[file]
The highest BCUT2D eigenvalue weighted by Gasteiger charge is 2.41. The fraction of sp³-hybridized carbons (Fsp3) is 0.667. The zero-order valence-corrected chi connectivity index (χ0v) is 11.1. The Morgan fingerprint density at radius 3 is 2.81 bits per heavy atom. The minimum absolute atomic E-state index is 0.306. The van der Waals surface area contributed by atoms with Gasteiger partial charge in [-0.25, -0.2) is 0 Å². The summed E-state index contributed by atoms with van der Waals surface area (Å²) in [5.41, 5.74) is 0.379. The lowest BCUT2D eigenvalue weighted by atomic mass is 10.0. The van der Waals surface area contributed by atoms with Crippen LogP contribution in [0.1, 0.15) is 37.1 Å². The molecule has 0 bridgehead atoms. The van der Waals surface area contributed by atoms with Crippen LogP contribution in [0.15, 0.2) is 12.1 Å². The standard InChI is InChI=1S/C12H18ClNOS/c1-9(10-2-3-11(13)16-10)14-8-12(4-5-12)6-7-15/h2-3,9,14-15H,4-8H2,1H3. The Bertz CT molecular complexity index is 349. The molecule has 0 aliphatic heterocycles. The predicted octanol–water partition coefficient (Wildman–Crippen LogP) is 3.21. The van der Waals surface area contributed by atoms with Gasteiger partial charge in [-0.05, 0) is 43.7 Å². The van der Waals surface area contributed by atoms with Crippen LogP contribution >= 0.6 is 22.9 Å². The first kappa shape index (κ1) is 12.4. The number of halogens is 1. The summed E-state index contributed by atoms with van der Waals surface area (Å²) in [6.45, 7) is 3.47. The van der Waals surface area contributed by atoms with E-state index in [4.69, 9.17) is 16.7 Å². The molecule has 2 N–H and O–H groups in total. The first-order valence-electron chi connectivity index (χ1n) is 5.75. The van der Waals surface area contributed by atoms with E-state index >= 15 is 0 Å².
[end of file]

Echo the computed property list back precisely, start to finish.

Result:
The highest BCUT2D eigenvalue weighted by Gasteiger charge is 2.41. The fraction of sp³-hybridized carbons (Fsp3) is 0.667. The zero-order valence-corrected chi connectivity index (χ0v) is 11.1. The Morgan fingerprint density at radius 3 is 2.81 bits per heavy atom. The minimum absolute atomic E-state index is 0.306. The van der Waals surface area contributed by atoms with Gasteiger partial charge in [-0.25, -0.2) is 0 Å². The summed E-state index contributed by atoms with van der Waals surface area (Å²) in [5.41, 5.74) is 0.379. The lowest BCUT2D eigenvalue weighted by atomic mass is 10.0. The van der Waals surface area contributed by atoms with Crippen LogP contribution in [0.1, 0.15) is 37.1 Å². The molecule has 0 bridgehead atoms. The van der Waals surface area contributed by atoms with Crippen LogP contribution in [0.15, 0.2) is 12.1 Å². The standard InChI is InChI=1S/C12H18ClNOS/c1-9(10-2-3-11(13)16-10)14-8-12(4-5-12)6-7-15/h2-3,9,14-15H,4-8H2,1H3. The Bertz CT molecular complexity index is 349. The molecule has 0 aliphatic heterocycles. The predicted octanol–water partition coefficient (Wildman–Crippen LogP) is 3.21. The van der Waals surface area contributed by atoms with Gasteiger partial charge in [-0.05, 0) is 43.7 Å². The van der Waals surface area contributed by atoms with Crippen LogP contribution >= 0.6 is 22.9 Å². The first kappa shape index (κ1) is 12.4. The number of halogens is 1. The summed E-state index contributed by atoms with van der Waals surface area (Å²) in [6.45, 7) is 3.47. The van der Waals surface area contributed by atoms with E-state index in [4.69, 9.17) is 16.7 Å². The molecule has 2 N–H and O–H groups in total. The first-order valence-electron chi connectivity index (χ1n) is 5.75. The van der Waals surface area contributed by atoms with E-state index >= 15 is 0 Å².